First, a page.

Friday, August 21, 2009

Reflective Synopsis

My elearning journey to date.
I have learned through participating in the BLM e-learning subject that I am, as Marc Prensky (2001) defines, a “digital immigrant”. Having grown up in the 70's and 80's, my earliest experience with digital technology was the privilege of using an electric typewriter instead of the old clunkers. When I first encountered computers, as a year 9 student, we had to remember what seemed like an endless amount of information just to start a program.

Fortunately technology has come a long way in the last 25 years allowing today’s students’ to be recognized as “digital natives”, having grown up with technology all around them. Today's learners interact with technology on a daily basis, communicating with peers via sms, email, facebook and msn just to name a few. They listen to music and view movies and podcasts via portable storage devices such as ipods and mobile phones. These digital natives download music, perform Internet searches and play games. As Marc Prensky illustrates in his Engage Me or Enraged Me article (2005) "Life for today's kids may be a lot of things - including stressful - but it's certainly not unengageing."

For this reason, as a future Learning Manager, I need to, not only learn how to use the current array of technological tools, but be constantly vigilant of the ever increasing supply and upgrading my knowledge with it. In order to support my learners by providing authentic learning experiences that incorporate the use of the ever changing and developing tools, I will be implementing technology based frameworks such as Kearsley and Schneiderman’s (1999) Engagement Theory and keeping my eyes open for other theories that will help develop my pedagogical practices.

By participating in this elearning journey I have discovered a myriad of elearning tools that I was previously unaware of and have developed a stronger understanding of the applications of many others. Tools such as Google Earth, Wikipedia, Webquest and PowerPoint which I have used before, personally and within my learning design, but through following this process of discovery, reading other blogs and discussing with my peers and lecturers, I have found new and interesting aspects about them that I can now embed into future learning experiences.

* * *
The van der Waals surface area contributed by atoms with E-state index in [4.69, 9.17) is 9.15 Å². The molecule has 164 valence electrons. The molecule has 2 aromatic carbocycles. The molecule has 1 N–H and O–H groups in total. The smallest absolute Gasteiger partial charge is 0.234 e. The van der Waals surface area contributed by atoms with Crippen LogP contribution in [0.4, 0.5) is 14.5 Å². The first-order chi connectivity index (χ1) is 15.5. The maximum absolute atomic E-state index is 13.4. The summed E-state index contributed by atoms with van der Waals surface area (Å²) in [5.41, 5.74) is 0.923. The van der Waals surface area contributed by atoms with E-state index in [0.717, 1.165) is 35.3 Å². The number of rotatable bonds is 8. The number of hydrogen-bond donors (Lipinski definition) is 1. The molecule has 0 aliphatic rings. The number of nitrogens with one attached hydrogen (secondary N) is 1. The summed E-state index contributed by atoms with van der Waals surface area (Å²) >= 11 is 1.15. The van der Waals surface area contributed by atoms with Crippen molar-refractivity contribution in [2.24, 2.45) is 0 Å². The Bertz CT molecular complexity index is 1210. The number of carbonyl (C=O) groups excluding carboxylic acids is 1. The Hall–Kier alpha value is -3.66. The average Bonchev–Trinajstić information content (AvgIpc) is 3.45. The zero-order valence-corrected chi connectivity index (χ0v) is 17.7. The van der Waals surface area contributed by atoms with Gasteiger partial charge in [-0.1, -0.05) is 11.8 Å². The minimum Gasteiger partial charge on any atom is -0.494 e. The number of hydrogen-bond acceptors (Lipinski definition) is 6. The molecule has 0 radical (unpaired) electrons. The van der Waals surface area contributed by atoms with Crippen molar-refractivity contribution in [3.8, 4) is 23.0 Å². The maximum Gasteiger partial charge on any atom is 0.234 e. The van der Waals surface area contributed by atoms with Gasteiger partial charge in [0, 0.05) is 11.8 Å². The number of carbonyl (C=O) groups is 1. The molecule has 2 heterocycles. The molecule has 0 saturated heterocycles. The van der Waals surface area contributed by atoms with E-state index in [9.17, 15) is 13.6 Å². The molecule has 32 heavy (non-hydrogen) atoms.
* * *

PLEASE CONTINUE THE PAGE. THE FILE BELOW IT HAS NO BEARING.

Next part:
Having now discovered internet sites such as Blogger, WikiSpaces, Google Reader, Voki, Picnik, SlideShare, Mediafire, Incompetech and VoiceThread my head is spinning with ideas about how I can implement these in the classroom, to not only engage my students, but increase the intellectual quality of their learning.

As I have now discovered, with tools such as blogs and wiki’s, it is possible to have an internet site where students can work collaboratively both inside the school and from home. Kearsley and Shneiderman’s (1999) Engagement Theory, which is broken into three components;
• Relate advocating for team efforts, communication, management and social skills,
• Create the principle of making learning a creative, purposeful activity and
• Donate which stresses making a useful contribution while learning ,
suggests that collaboration is key to effective learning. This is backed up by Siemens (2004) Connectivism theory, where he suggests that “learning is a process of connecting specialized nodes or information sources” and “Nurturing and maintaining connections is needed to facilitate continual learning”